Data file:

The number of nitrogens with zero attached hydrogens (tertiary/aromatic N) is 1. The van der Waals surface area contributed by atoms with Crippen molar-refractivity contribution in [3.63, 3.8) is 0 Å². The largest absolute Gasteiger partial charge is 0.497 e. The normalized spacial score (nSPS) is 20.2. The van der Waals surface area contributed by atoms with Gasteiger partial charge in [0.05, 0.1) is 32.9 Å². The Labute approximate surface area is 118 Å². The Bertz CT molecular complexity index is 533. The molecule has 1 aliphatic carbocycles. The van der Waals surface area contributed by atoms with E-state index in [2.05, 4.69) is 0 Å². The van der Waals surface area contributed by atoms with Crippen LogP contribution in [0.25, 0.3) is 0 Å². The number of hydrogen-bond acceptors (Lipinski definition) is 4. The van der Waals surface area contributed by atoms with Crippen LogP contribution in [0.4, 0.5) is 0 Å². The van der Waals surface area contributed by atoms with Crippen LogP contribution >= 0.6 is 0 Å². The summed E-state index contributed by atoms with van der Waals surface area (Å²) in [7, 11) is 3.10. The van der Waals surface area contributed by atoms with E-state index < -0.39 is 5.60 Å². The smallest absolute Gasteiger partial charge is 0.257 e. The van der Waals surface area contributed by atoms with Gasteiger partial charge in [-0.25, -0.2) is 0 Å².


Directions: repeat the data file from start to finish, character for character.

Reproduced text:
The number of nitrogens with zero attached hydrogens (tertiary/aromatic N) is 1. The van der Waals surface area contributed by atoms with Crippen molar-refractivity contribution in [3.63, 3.8) is 0 Å². The largest absolute Gasteiger partial charge is 0.497 e. The normalized spacial score (nSPS) is 20.2. The van der Waals surface area contributed by atoms with Gasteiger partial charge in [0.05, 0.1) is 32.9 Å². The Labute approximate surface area is 118 Å². The Bertz CT molecular complexity index is 533. The molecule has 1 aliphatic carbocycles. The van der Waals surface area contributed by atoms with E-state index in [2.05, 4.69) is 0 Å². The van der Waals surface area contributed by atoms with Crippen LogP contribution in [0.25, 0.3) is 0 Å². The number of hydrogen-bond acceptors (Lipinski definition) is 4. The van der Waals surface area contributed by atoms with Crippen LogP contribution in [0.4, 0.5) is 0 Å². The van der Waals surface area contributed by atoms with Crippen LogP contribution >= 0.6 is 0 Å². The summed E-state index contributed by atoms with van der Waals surface area (Å²) in [7, 11) is 3.10. The van der Waals surface area contributed by atoms with E-state index < -0.39 is 5.60 Å². The smallest absolute Gasteiger partial charge is 0.257 e. The van der Waals surface area contributed by atoms with Gasteiger partial charge in [-0.25, -0.2) is 0 Å².